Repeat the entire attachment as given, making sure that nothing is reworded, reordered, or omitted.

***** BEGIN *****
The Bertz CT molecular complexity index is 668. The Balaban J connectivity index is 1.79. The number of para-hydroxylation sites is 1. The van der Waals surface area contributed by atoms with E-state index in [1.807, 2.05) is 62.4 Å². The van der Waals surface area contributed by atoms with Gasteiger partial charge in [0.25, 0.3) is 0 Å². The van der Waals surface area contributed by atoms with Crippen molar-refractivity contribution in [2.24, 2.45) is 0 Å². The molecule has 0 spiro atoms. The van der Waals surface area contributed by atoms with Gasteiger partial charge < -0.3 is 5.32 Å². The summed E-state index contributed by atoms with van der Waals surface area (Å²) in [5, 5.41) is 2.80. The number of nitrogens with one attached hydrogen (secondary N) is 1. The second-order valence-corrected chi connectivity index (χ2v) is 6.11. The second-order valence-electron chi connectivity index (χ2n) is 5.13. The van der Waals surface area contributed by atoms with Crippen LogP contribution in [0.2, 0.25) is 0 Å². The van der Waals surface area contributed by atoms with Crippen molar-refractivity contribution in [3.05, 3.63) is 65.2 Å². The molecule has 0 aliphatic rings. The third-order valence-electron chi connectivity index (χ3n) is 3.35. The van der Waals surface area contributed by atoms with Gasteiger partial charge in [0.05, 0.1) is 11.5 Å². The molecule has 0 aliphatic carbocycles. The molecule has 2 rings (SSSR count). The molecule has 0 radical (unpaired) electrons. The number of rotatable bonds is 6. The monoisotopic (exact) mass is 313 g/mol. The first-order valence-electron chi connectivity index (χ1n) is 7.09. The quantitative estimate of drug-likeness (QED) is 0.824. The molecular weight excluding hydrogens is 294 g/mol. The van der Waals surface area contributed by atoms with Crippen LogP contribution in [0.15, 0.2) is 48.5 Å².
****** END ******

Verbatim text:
The Bertz CT molecular complexity index is 668. The Balaban J connectivity index is 1.79. The number of para-hydroxylation sites is 1. The van der Waals surface area contributed by atoms with E-state index in [1.807, 2.05) is 62.4 Å². The van der Waals surface area contributed by atoms with Gasteiger partial charge in [0.25, 0.3) is 0 Å². The van der Waals surface area contributed by atoms with Crippen molar-refractivity contribution in [2.24, 2.45) is 0 Å². The molecule has 0 spiro atoms. The van der Waals surface area contributed by atoms with Gasteiger partial charge < -0.3 is 5.32 Å². The summed E-state index contributed by atoms with van der Waals surface area (Å²) in [5, 5.41) is 2.80. The number of nitrogens with one attached hydrogen (secondary N) is 1. The second-order valence-corrected chi connectivity index (χ2v) is 6.11. The second-order valence-electron chi connectivity index (χ2n) is 5.13. The van der Waals surface area contributed by atoms with Crippen LogP contribution in [0.2, 0.25) is 0 Å². The van der Waals surface area contributed by atoms with Crippen molar-refractivity contribution in [3.05, 3.63) is 65.2 Å². The molecule has 0 aliphatic rings. The third-order valence-electron chi connectivity index (χ3n) is 3.35. The van der Waals surface area contributed by atoms with Gasteiger partial charge in [0.05, 0.1) is 11.5 Å². The molecule has 0 aliphatic carbocycles. The molecule has 2 rings (SSSR count). The molecule has 0 radical (unpaired) electrons. The number of rotatable bonds is 6. The monoisotopic (exact) mass is 313 g/mol. The first-order valence-electron chi connectivity index (χ1n) is 7.09. The quantitative estimate of drug-likeness (QED) is 0.824. The molecular weight excluding hydrogens is 294 g/mol. The van der Waals surface area contributed by atoms with Crippen LogP contribution in [0.15, 0.2) is 48.5 Å².